Planning in an Election Year
Discover Why Mail or Blast Dates Matter Even More This Fall
Welcome to the Presidential election season. If you are planning to repeat a successful holiday campaign this fall, fasten your seatbelt and keep your eye on the road. Things might get rough and tumble as direct marketers navigate familiar waters along with a rash of conflicting mail dates, election day distractions, postal service blues, and the prospect for a holiday season where businesses and fundraisers might do incrementally better than in 2011. Careful planning of mail or blast dates is especially important this year. Read about how to protect and support your mailing plan.
‘Big Data’ Is Overwhelming Many Direct Marketers
It’s the era of “big data,” but most marketers are still going with their gut rather than statistics. According to a recent Corporate Executive Board study of nearly 800 marketers at Fortune 1000 companies, marketers use data in just 11% of customer-related decisions! The rest of the time, they rely on intuition, past experience, peers, experts and one-off customer interactions. Some marketers may lack the statistical skill to find the raisins in the “big data” rice pudding. For example, an Executive Board five-question test of statistical aptitude found only 6% of marketers got all questions right. But even the study’s data junkies performed poorly as the “big data” flood swamped their ability to filter and channel information. Get help with your data challenges.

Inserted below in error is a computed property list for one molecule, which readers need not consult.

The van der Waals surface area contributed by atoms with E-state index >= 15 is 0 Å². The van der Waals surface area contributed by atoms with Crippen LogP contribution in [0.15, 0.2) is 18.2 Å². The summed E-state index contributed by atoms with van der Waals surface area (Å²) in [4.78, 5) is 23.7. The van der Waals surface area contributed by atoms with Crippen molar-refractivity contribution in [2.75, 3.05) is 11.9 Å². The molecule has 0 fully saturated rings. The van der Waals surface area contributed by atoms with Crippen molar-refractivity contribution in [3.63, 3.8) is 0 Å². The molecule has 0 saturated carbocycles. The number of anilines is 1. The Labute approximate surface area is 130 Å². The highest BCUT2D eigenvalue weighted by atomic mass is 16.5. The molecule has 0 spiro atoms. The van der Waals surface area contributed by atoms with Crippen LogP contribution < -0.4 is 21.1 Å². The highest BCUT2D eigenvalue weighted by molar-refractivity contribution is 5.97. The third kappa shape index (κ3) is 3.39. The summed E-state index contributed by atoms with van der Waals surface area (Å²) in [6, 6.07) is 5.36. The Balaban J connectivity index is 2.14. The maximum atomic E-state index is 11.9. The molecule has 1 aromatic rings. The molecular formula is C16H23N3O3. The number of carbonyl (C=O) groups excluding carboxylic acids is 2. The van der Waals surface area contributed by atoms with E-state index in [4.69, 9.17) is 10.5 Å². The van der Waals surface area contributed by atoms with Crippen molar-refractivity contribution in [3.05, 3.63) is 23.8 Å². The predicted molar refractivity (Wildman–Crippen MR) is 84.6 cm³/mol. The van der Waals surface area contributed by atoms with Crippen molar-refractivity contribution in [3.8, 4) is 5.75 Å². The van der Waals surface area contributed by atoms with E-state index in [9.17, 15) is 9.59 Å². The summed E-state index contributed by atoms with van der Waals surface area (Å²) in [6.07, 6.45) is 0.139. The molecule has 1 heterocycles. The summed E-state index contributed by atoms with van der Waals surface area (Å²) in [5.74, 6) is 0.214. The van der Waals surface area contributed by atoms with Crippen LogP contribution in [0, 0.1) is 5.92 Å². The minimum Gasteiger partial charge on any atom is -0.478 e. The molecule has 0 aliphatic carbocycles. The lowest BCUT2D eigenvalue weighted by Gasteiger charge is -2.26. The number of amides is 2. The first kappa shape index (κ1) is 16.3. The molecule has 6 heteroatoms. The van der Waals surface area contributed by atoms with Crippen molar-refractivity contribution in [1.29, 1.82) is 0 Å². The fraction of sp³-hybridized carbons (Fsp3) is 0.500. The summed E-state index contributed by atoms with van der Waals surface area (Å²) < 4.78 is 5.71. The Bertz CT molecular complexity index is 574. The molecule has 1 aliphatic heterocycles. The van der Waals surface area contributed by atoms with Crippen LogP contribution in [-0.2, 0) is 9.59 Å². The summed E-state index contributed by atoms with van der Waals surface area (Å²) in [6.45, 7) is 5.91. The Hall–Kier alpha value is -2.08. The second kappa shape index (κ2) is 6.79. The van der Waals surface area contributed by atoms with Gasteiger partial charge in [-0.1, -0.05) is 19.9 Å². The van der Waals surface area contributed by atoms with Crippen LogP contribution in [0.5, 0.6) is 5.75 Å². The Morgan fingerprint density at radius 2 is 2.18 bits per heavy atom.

Emotional Advertising Can Be More Profitable Advertising
In today’s swiftly viral digital and social climate, marketers may need to let the heart rule the head creatively. In a recent article in chiefmarketer.com, Orlando Wood, managing director of BrainJuicer Labs, the research arm of the BrainJuicer marketing consultancy, cited their data showing that emotion-based advertising is actually more profitable than more rationally conceived marketing. Emotional ads win in terms of higher viral impact, increased sales and lower price sensitivity. Per Wood: “We’ve found that emotional response (to an ad) was a better indicator of the business effects than any of the traditional advertising measures, such as message understood, clarity and branding or persuasion.” Emotional impact can be a double-edged sword, with positive intensity winning fans and negative reactions costing sales, but non-profit efforts have more leeway, according to Wood. In cause marketing, any emotion raising the cause profile boosts sharing and results. Read more on the study.
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Results of previous Industry Survey: About 55% of respondents report positive results from their 2012 social media advertising.
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